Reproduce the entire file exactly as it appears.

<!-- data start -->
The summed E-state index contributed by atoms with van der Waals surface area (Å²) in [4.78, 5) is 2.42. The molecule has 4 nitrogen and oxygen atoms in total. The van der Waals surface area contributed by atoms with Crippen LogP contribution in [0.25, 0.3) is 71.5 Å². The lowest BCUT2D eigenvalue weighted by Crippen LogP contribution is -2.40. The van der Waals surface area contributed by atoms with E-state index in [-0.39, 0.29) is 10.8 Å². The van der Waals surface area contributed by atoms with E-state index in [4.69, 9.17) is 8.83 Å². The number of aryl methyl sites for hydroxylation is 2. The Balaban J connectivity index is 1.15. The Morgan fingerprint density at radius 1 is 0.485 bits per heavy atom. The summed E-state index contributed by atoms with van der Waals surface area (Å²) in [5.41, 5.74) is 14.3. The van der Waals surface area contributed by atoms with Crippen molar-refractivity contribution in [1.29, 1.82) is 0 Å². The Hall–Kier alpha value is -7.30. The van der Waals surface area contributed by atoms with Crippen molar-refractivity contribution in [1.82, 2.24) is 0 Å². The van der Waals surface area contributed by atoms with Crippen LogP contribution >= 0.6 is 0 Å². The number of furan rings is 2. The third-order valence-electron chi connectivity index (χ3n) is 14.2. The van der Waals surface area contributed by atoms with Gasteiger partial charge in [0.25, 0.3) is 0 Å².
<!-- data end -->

The summed E-state index contributed by atoms with van der Waals surface area (Å²) in [4.78, 5) is 2.42. The molecule has 4 nitrogen and oxygen atoms in total. The van der Waals surface area contributed by atoms with Crippen LogP contribution in [0.25, 0.3) is 71.5 Å². The lowest BCUT2D eigenvalue weighted by Crippen LogP contribution is -2.40. The van der Waals surface area contributed by atoms with E-state index in [-0.39, 0.29) is 10.8 Å². The van der Waals surface area contributed by atoms with E-state index in [4.69, 9.17) is 8.83 Å². The number of aryl methyl sites for hydroxylation is 2. The Balaban J connectivity index is 1.15. The Morgan fingerprint density at radius 1 is 0.485 bits per heavy atom. The summed E-state index contributed by atoms with van der Waals surface area (Å²) in [5.41, 5.74) is 14.3. The van der Waals surface area contributed by atoms with Crippen molar-refractivity contribution in [1.29, 1.82) is 0 Å². The Hall–Kier alpha value is -7.30. The van der Waals surface area contributed by atoms with Crippen molar-refractivity contribution in [1.82, 2.24) is 0 Å². The van der Waals surface area contributed by atoms with Crippen LogP contribution >= 0.6 is 0 Å². The number of furan rings is 2. The third-order valence-electron chi connectivity index (χ3n) is 14.2. The van der Waals surface area contributed by atoms with Gasteiger partial charge in [0.25, 0.3) is 0 Å².